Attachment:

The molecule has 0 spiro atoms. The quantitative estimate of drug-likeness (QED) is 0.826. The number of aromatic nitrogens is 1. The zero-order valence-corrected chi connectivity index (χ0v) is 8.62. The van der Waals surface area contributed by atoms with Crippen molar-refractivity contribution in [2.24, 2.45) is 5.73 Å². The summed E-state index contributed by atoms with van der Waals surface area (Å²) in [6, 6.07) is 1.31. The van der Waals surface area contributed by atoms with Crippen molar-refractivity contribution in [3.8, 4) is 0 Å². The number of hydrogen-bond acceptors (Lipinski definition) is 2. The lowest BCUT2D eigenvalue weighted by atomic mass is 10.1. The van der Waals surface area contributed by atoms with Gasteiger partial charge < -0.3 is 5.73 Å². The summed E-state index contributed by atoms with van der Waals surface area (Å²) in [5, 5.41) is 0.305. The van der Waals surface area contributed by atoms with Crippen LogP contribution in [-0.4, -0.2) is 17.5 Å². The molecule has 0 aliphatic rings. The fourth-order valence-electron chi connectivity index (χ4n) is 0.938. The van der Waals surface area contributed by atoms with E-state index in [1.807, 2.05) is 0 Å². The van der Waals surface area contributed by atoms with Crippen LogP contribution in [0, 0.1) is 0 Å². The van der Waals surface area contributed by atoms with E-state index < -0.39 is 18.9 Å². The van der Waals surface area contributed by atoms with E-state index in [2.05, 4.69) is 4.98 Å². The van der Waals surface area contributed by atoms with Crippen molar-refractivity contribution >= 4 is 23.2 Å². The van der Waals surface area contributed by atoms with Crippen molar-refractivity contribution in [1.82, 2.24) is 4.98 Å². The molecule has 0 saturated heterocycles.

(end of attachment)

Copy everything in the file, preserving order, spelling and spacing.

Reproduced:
The molecule has 0 spiro atoms. The quantitative estimate of drug-likeness (QED) is 0.826. The number of aromatic nitrogens is 1. The zero-order valence-corrected chi connectivity index (χ0v) is 8.62. The van der Waals surface area contributed by atoms with Crippen molar-refractivity contribution in [2.24, 2.45) is 5.73 Å². The summed E-state index contributed by atoms with van der Waals surface area (Å²) in [6, 6.07) is 1.31. The van der Waals surface area contributed by atoms with Crippen molar-refractivity contribution in [3.8, 4) is 0 Å². The number of hydrogen-bond acceptors (Lipinski definition) is 2. The lowest BCUT2D eigenvalue weighted by atomic mass is 10.1. The van der Waals surface area contributed by atoms with Gasteiger partial charge < -0.3 is 5.73 Å². The summed E-state index contributed by atoms with van der Waals surface area (Å²) in [5, 5.41) is 0.305. The van der Waals surface area contributed by atoms with Crippen LogP contribution in [-0.4, -0.2) is 17.5 Å². The molecule has 0 aliphatic rings. The fourth-order valence-electron chi connectivity index (χ4n) is 0.938. The van der Waals surface area contributed by atoms with E-state index in [1.807, 2.05) is 0 Å². The van der Waals surface area contributed by atoms with Crippen LogP contribution in [0, 0.1) is 0 Å². The van der Waals surface area contributed by atoms with E-state index < -0.39 is 18.9 Å². The van der Waals surface area contributed by atoms with E-state index in [2.05, 4.69) is 4.98 Å². The van der Waals surface area contributed by atoms with Crippen molar-refractivity contribution >= 4 is 23.2 Å². The van der Waals surface area contributed by atoms with Crippen molar-refractivity contribution in [1.82, 2.24) is 4.98 Å². The molecule has 0 saturated heterocycles.